New findings published today in the Proceedings of the National Academy of Sciences showed in lab studies that supplementing an epigenetic cancer drug called decitabine with vitamin C enhanced the drug's ability to impede cancer cell growth and trigger cellular self-destruction in cancer cell lines. [NIH]
New findings published today in the Proceedings of the National Academy of Sciences showed in lab studies that supplementing an epigenetic cancer drug called decitabine with vitamin C enhanced the drug’s ability to impede cancer cell growth and trigger cellular self-destruction in cancer cell lines. [NIH]

Over the years vitamin C supplementation has had a tumultuous relationship with empirical science. In 1753, James Lind, a Scottish surgeon with the British Royal Navy showed that scurvy could be treated with citrus fruit (vitamin C would be established as the necessary molecule about 100 years later). Conversely, in the late 1970s, Nobel laureate Linus Pauling threw his considerable influence onto vitamin C, suggesting that megadoses of the compound—up to 3 grams in some instances—provided protection against viral pathogens such as the common cold and influenza. The scientific community had later discovered that Pauling’s data was weak, to say the least, as he had only one test subject—his wife. Unfortunately, the damage had been done, and many vitamin C myths persist today, complicating potentially beneficial roles.

Yet now, a team of researchers has published new data showing that supplementations of the epigenetic cancer drug called decitabine (5-aza-2'-deoxycytidine) with vitamin C enhanced the drug's ability to impede cancer cell growth and trigger cellular self-destruction in cancer cell lines. Previous research has found that many cancer patients are deficient in vitamin C, and the researchers were interested testing chemotherapeutic agents with levels of vitamin C that would correct the deficiency and not overload the patients.

Interestingly, a pilot clinical trial based on this work is currently ongoing in adult patients with myelodysplastic syndrome (MDS) and acute myeloid leukemia (AML) at Rigshospitalet in Copenhagen, Denmark. This trial combines a similar drug called azacitidine—the standard of care therapy—with vitamin C. 

“If the pilot trial is successful, we plan to pursue a larger trial to explore this strategy's potential as a straightforward and cost-effective way to improve the existing therapy for AML and MDS,” explained co-senior study author Peter Jones, Ph.D., D.Sc., chief scientific officer at the Van Andel Research Institute (VARI) and co-leader of the Van Andel Research Institute-Stand Up To Cancer (VARI-SU2C) Epigenetics Dream Team. “At the same time, we must urge patience and caution. Only a clinical trial that combines azacitidine with the blinded addition of either vitamin C or a placebo will give the true answer as to whether or not vitamin C increases the efficacy of azacitidine in patients. We must emphasize that our trial is limited to a certain subset of patients with MDS or AML on a specific therapeutic regimen. We do not have evidence that this approach is appropriate for other cancers or chemotherapies.”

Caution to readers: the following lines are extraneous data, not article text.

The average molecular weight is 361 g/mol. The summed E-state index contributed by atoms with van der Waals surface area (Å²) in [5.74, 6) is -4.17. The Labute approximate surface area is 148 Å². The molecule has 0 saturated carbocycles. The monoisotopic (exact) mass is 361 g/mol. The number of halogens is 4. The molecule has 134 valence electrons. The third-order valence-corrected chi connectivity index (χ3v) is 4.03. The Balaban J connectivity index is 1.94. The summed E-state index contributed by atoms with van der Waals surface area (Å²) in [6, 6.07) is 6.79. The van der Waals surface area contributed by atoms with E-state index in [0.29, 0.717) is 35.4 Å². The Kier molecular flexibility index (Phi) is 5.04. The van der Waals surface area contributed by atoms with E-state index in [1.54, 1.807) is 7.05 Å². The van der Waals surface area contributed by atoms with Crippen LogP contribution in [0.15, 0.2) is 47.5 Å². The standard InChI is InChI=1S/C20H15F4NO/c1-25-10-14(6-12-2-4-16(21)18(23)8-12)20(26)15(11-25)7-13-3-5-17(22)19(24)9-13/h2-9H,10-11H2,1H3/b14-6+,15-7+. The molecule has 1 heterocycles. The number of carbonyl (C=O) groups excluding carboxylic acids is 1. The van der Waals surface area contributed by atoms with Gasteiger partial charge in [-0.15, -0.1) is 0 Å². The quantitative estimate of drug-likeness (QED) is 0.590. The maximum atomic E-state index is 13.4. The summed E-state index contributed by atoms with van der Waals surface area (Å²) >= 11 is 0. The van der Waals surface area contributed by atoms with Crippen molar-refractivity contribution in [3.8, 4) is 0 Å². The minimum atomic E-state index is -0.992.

For the recently published article, the investigators looked at the effect of vitamin C addition could have on cancer cell lines when combined with methyltransferase inhibitor drugs.

“Here we show how this [vitamin C] deficiency may influence the use of DNA methyltransferase inhibitors (DNMTis) for the treatment of hematological neoplasias,” the authors wrote. “In vitro, when vitamin C is added at physiological levels too low doses of the DNMTi 5-aza-2′-deoxycytidine (5-aza-CdR), there is a synergistic inhibition of cancer-cell proliferation and increased apoptosis. These effects are associated with enhanced immune signals including increased expression of bidirectionally transcribed endogenous retrovirus (ERV) transcripts, increased cytosolic dsRNA, and activation of an IFN [interferon]-inducing cellular response.”  

The findings from this study were published recently in Proceedings of the National Academy of Science (PNAS) in an article entitled “Vitamin C Increases Viral Mimicry Induced by 5-Aza-2′-deoxycytidine.”

In the pilot clinical study, the scientists proposed a strategy that reflects a continuing move toward combination therapies, particularly when it comes to epigenetic approaches, which target the mechanisms that control whether genes are switched “on” or “off.” In many cancers, these switches improperly activate or silence essential genes, such as those that regulate cell growth and life cycle, ultimately leading to tumors. Epigenetic therapies are thought to work in two ways to fix these errors in cancer cells—by correcting the “position” of the gene switches and by making the cell appear as though it's infected by a virus, triggering the immune system.

“This type of combination therapy is promising, but more work is needed to determine its safety and efficacy,” noted co-senior author Kirsten Grønbæk, M.D., D. Sc., chief hematologist and professor at University of Copenhagen's Rigshospitalet and a member of the VARI-SU2C Epigenetics Dream Team. “It is truly exciting to consider that there could be a simple and elegant approach to help patients fight MDS and AML. However, as a physician, I strongly urge patients to wait for the results of the clinical trial and to discuss all dietary and supplemental changes with their doctors.”

While the authors are optimistic about their findings and future results, they stressed the need for patience to wait for the results of the clinical trial. Maintaining proper nutrition is an important part of cancer therapy. Patients are strongly urged to consult their doctors before making any change to their nutrition or vitamin regimen. Use of vitamin C may preclude patients from participating in a clinical trial.








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